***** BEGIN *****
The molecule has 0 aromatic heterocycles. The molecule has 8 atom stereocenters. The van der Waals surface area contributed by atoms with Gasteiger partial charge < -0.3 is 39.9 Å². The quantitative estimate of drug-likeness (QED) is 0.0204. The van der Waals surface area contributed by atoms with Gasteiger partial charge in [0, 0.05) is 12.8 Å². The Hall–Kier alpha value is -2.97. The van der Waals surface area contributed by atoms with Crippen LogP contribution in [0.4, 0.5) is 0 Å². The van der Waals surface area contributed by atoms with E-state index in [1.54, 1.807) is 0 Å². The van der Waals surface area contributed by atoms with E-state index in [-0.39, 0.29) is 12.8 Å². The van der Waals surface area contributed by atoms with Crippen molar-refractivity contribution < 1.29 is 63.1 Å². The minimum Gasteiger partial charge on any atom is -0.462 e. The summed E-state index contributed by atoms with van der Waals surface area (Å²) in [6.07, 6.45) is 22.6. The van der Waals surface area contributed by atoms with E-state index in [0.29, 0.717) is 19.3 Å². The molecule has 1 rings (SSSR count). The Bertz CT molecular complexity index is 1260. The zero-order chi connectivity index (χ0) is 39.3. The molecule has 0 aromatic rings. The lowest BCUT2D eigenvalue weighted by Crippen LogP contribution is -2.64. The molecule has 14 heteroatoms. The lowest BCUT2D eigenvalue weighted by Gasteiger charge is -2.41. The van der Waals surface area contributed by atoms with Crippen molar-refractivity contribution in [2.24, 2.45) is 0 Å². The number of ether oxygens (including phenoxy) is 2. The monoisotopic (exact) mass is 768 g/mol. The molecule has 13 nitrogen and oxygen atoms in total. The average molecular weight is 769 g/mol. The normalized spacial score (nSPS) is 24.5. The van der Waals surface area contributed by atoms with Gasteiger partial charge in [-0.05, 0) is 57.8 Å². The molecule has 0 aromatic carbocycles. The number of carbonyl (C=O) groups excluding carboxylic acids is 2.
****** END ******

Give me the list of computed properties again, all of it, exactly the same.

The molecule has 0 aromatic heterocycles. The molecule has 8 atom stereocenters. The van der Waals surface area contributed by atoms with Gasteiger partial charge < -0.3 is 39.9 Å². The quantitative estimate of drug-likeness (QED) is 0.0204. The van der Waals surface area contributed by atoms with Gasteiger partial charge in [0, 0.05) is 12.8 Å². The Hall–Kier alpha value is -2.97. The van der Waals surface area contributed by atoms with Crippen LogP contribution in [0.4, 0.5) is 0 Å². The van der Waals surface area contributed by atoms with E-state index in [1.54, 1.807) is 0 Å². The van der Waals surface area contributed by atoms with E-state index in [-0.39, 0.29) is 12.8 Å². The van der Waals surface area contributed by atoms with Crippen molar-refractivity contribution < 1.29 is 63.1 Å². The minimum Gasteiger partial charge on any atom is -0.462 e. The summed E-state index contributed by atoms with van der Waals surface area (Å²) in [6.07, 6.45) is 22.6. The van der Waals surface area contributed by atoms with E-state index in [0.29, 0.717) is 19.3 Å². The molecule has 1 rings (SSSR count). The Bertz CT molecular complexity index is 1260. The zero-order chi connectivity index (χ0) is 39.3. The molecule has 0 aromatic rings. The lowest BCUT2D eigenvalue weighted by Crippen LogP contribution is -2.64. The molecule has 14 heteroatoms. The lowest BCUT2D eigenvalue weighted by Gasteiger charge is -2.41. The van der Waals surface area contributed by atoms with Crippen molar-refractivity contribution in [2.24, 2.45) is 0 Å². The number of ether oxygens (including phenoxy) is 2. The monoisotopic (exact) mass is 768 g/mol. The molecule has 13 nitrogen and oxygen atoms in total. The average molecular weight is 769 g/mol. The normalized spacial score (nSPS) is 24.5. The van der Waals surface area contributed by atoms with Gasteiger partial charge in [-0.05, 0) is 57.8 Å². The molecule has 0 aromatic carbocycles. The number of carbonyl (C=O) groups excluding carboxylic acids is 2.